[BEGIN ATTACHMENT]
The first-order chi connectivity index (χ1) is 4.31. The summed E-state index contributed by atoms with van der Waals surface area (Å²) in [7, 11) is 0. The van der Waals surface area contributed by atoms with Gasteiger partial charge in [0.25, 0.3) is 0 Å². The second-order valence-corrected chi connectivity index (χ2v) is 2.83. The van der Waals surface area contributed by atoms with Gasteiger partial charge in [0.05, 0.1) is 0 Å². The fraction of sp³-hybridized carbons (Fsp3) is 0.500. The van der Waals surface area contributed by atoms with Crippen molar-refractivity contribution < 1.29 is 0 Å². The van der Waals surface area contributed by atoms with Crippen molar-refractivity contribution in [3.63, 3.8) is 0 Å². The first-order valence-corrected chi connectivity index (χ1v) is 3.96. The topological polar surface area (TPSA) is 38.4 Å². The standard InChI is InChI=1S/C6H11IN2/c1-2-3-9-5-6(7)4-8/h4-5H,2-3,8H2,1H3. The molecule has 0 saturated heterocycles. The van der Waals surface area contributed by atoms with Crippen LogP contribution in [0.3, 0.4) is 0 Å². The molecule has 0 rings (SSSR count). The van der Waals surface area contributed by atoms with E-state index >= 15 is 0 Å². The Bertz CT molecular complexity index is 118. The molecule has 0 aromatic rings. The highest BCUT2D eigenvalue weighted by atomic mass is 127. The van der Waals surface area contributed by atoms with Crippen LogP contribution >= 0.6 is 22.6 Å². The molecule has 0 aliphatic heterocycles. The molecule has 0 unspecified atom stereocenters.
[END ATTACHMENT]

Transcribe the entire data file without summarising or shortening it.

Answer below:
The first-order chi connectivity index (χ1) is 4.31. The summed E-state index contributed by atoms with van der Waals surface area (Å²) in [7, 11) is 0. The van der Waals surface area contributed by atoms with Gasteiger partial charge in [0.25, 0.3) is 0 Å². The second-order valence-corrected chi connectivity index (χ2v) is 2.83. The van der Waals surface area contributed by atoms with Gasteiger partial charge in [0.05, 0.1) is 0 Å². The fraction of sp³-hybridized carbons (Fsp3) is 0.500. The van der Waals surface area contributed by atoms with Crippen molar-refractivity contribution < 1.29 is 0 Å². The van der Waals surface area contributed by atoms with Crippen molar-refractivity contribution in [3.63, 3.8) is 0 Å². The first-order valence-corrected chi connectivity index (χ1v) is 3.96. The topological polar surface area (TPSA) is 38.4 Å². The standard InChI is InChI=1S/C6H11IN2/c1-2-3-9-5-6(7)4-8/h4-5H,2-3,8H2,1H3. The molecule has 0 saturated heterocycles. The van der Waals surface area contributed by atoms with Crippen LogP contribution in [0.3, 0.4) is 0 Å². The molecule has 0 rings (SSSR count). The van der Waals surface area contributed by atoms with E-state index >= 15 is 0 Å². The Bertz CT molecular complexity index is 118. The molecule has 0 aromatic rings. The highest BCUT2D eigenvalue weighted by atomic mass is 127. The van der Waals surface area contributed by atoms with Crippen LogP contribution >= 0.6 is 22.6 Å². The molecule has 0 aliphatic heterocycles. The molecule has 0 unspecified atom stereocenters.